The court had already approved an independent third-party "Bankruptcy Manager" for Flair by the name of Steve Kreifelt, who was now in charge of all daily operations and expenses and responsible for liquidating all of the remaining company assets. I would be assigned to work under him 'theoretically', but in actuality I would be directly working for the US Bankruptcy Court - District of New Hampshire, with a peculiar dual reporting to the State's Attorney General's office. The judge was pulling out all of the stops for this one,
My job was to 'find the fraud and probable multiple homicides' that this case reeked of, and I was given signed Court Orders and Warrants giving me vast legal powers to conduct my investigation and an operating budget more than sufficient to track down any lead I felt was promising. I did get some interesting last minute candid advice from the Judge and the senior Assistant to the Attorney General for the State of New Hampshire.
"The Governor", I was told, "is watching this case closely and has a 'personal interest' in it." He was a longtime friend and hunting and fishing buddy of Avery Flair's, and wanted Flair Aviation 'saved' if it was at all possible, for 'Melissa's sake' if nothing else." Also at least three different US Senators were showing an interest in this case as well, each citing national security reasons for keeping Flair functional, if at all possible. If I needed anything to successfully complete this investigation I was to have it. Penny pinching (always a necessity in some of my more normal jobs) was not even to be considered an option. If I could find 'Avery's killer' every cent in the Federal and State Treasury was 'available for my use'.
I had my orders now and I had every conceivable tool at my disposal to do my job, and I was now chomping at the bit to get to work. This was what I did best, forensic accounting, and I was good enough at it that I had been able to work for myself as a 'consultant' for about 5 years now. I had a growing stable of private corporations that I did 'flash audits' for, and I was getting an increasing amount of work from the Bankruptcy Courts. Usually involving fraud or possible 'fiduciary mismanagement' cases like this one.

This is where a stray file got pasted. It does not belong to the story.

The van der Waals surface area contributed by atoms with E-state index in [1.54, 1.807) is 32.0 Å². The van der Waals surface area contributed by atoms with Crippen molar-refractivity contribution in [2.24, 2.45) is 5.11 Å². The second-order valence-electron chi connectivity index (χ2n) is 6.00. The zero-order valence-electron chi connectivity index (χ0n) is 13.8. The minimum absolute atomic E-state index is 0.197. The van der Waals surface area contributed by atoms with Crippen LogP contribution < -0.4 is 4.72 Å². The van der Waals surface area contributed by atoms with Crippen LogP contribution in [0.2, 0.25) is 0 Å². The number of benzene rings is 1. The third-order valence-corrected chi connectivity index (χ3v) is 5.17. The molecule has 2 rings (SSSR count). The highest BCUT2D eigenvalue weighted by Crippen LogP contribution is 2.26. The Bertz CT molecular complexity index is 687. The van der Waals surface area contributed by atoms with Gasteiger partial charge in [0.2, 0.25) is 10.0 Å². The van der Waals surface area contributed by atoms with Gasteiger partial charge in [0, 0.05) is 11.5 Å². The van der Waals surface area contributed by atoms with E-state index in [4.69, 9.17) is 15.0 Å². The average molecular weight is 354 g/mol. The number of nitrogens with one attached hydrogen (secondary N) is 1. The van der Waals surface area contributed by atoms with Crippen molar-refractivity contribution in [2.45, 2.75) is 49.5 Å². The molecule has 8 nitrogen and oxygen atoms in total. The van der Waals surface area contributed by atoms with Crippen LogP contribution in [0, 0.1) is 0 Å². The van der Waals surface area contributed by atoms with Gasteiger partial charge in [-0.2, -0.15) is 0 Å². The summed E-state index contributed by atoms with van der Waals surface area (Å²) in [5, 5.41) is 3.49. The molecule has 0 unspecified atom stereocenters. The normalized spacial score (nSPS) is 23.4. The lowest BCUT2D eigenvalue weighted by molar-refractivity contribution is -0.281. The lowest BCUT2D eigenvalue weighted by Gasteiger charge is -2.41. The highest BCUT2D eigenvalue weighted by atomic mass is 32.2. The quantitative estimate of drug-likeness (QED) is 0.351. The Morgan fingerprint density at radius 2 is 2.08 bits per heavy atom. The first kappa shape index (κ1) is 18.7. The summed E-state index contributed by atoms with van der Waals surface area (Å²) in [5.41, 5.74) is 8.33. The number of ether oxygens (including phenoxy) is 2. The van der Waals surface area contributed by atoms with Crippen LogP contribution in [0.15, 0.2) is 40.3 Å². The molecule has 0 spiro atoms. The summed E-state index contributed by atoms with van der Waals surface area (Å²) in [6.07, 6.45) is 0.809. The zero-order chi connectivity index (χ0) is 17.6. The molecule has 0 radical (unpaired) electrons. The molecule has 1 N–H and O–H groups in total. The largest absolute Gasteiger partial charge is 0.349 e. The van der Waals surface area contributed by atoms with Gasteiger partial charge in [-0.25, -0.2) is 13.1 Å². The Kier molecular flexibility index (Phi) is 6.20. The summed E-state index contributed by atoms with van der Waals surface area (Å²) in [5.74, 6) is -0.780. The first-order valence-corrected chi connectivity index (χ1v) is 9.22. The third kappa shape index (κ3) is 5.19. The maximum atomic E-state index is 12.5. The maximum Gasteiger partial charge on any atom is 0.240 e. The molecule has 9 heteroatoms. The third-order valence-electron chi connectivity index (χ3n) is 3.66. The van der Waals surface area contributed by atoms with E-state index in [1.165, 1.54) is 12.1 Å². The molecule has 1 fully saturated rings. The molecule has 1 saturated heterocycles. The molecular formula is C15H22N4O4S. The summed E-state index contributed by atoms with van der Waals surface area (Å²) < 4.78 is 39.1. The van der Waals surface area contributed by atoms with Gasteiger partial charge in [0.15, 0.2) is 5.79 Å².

I phoned my new 'boss' Kreifelt, and made arrangements to meet him bright and early Saturday morning at a little bed and breakfast in the small town of Berlin, which was close to Flair's factory. I was told that "the path had been cleared for me" and that he understood that I would be bringing along a few friends.
This was an understatement. I'd made about five very productive phone calls already this morning before calling him and assured him we'd all have a very busy, but hopefully productive weekend.
The drive from Concord up to Berlin, nestled up in the White Mountains, wasn't especially fun in the dead of night even in the nice early summer weather we'd been having and took longer than I had expected. I was already pooped when I checked into my B&B and somehow found a way to shut my brain off from thinking about the case long enough to get a few quality hours of sleep.
It was going to be a very long weekend.
Bright and early at 9 a.m., Steve arrived and I introduced myself, Harlan Hartley, to him and he and I had a long strategy session over breakfast. The pathway had indeed been well cleared in advance for me, Steve had thrown 'a fit' over the rodent problem in both the corporate offices and at the manufacturing plant saying that he 'couldn't sell this dump' with mice running around everywhere. He had shut everything down (not that much was happening anyway) and sent everyone home with orders not to return until Monday until the exterminators were done. In fact the exterminators were 'on-call' now and just waiting for the go-ahead to start their pest treatment, but Steve and I had some fun prepared that would happen first.
He also commented that he had 'orders from the Court and above' to drag his feet as much as possible to give me time for my investigation, and that he was encouraged to make as many enemies as possible and try to stir up as much trouble as he could while he was there to be my 'lightning rod'. Angry people in this business often make mistakes, and we were hoping for a lot of them.
About 10:30, my other critical team player for the opening act of our drama arrived on stage with his supporting cast of actors and actresses, all hungry after several hours on the road, so a second breakfast was enjoyed by all as we prepared our final weekend battle plan of action.
.... There is more of this story ...